I finished this project today and it turned out better than I thought it might.
The wood was OK, a few dents and dings most of which I was able to steam out with a wet cloth and a hot cloths iron. The finish was old shellac and was cracking and pealing. The bore and rifling was like new. The metal was pretty good but it must have had three different scopes mounted on it over its life span. I filled two unused scope mounting holes on the side with blued screws rather than plug screws (they look like they have a purpose other than filling unwanted holes). I found scope mounts that matched the original factory holes in the rear and the two that had been drilled and tapped (poorly done) in font of the breach. The original scope mounts are rare and original reproduction were $500 + and needed to be installed by the manufacturer, Even if I had gone that way I would have had visible gaping holes.
I was able to find a period correct Weaver K-4, 4 power scope on eBay. I won the bid, $32 bucks. It was a little rougher than depicted on the website but I took some 0000 steel wool and Vaseline to it and it came out real nice.
For the finish I mixed Bone Black with the second coat of linseed oil. The black got into the pores of the wood and set off the grain that was pretty plane Jane under the old finish. It has about eight coats of linseed oil (I lost count) and three coats of wipe on polyurethane (great stuff) and then a couple of coats of brown shoe polish as it's stiffer and more heat resistant than paste wax.
I replaced most of the screws that were damaged with new ones. The ones I couldn't replace I cleaned and re-cut the slots if they were stripped. There are some places where the bluing has been rubbed off but they are subtle blemishes that add a little character to a 54 year old rifle. I haven't found period correct rings yet. They are out there it's just a mater of looking for them. Once I get them and the scope installed I'll take her to the range and see how she shoots.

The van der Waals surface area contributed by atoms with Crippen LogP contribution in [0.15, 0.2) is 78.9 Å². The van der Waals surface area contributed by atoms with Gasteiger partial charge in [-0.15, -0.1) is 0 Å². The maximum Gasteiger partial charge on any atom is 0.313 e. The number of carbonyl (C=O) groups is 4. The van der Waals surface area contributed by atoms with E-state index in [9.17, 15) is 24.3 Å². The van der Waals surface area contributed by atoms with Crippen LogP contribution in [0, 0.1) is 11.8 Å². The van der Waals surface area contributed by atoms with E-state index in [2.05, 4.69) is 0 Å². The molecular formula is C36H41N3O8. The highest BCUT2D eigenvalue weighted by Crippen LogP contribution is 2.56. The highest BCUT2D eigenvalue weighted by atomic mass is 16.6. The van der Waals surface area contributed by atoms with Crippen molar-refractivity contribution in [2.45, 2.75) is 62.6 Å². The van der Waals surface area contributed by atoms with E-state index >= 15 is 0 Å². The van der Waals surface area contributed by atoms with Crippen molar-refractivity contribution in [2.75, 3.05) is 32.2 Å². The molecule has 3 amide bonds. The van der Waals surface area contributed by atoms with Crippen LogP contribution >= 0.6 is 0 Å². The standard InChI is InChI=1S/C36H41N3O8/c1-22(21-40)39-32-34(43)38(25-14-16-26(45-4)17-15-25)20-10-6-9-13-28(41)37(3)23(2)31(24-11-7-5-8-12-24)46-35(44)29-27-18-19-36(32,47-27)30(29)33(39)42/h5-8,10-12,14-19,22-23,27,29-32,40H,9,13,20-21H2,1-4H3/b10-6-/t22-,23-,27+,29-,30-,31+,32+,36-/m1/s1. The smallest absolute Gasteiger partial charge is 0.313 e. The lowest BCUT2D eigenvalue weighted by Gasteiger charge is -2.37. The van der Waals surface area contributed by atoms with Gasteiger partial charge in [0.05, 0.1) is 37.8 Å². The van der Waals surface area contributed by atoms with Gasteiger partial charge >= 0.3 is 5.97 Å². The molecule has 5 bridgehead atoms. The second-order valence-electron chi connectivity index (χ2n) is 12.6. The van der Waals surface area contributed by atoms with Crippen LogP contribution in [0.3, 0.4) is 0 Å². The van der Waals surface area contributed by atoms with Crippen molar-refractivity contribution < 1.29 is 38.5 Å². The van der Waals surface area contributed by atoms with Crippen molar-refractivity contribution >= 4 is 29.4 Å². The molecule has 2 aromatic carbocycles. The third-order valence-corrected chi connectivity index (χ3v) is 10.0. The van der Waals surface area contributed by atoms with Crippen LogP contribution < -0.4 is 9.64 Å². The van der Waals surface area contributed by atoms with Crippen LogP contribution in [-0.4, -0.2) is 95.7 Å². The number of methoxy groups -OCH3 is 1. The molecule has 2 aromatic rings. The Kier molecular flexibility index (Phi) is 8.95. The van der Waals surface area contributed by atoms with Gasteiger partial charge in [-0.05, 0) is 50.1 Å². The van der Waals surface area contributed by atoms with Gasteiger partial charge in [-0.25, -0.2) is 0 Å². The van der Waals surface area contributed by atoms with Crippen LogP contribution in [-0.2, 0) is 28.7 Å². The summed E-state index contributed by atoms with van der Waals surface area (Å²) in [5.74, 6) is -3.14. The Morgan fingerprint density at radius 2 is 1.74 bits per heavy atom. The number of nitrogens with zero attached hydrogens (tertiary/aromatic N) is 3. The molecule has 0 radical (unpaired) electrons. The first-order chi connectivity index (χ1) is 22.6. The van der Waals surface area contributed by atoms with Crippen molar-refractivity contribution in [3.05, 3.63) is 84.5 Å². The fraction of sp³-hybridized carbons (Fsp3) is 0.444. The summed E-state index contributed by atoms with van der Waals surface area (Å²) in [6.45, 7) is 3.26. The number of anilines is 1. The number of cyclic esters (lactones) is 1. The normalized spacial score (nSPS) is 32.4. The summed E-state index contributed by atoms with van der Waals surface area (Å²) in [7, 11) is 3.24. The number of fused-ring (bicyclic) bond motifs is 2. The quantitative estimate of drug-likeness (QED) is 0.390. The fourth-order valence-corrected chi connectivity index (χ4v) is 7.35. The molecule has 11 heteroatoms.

This was a fun project. It took about 15 - 20 hours over the course of about 10 days.
Because all the extra holes had been drilled for scope mounting it lost all it's collectors value so a complete refinish didn’t do any more harm to its value. Besides I wanted a shooter not a collector.
The polyurethane I used is a Min Wax product called "Wipe on Poly". It is really easy to use and looks fantastic over a stained or natural finish. In this case I wanted a final finish that would harden the wood to prevent dents and seal out moisture.
Ive got the bug. I'm already looking at an old model 70 to restore.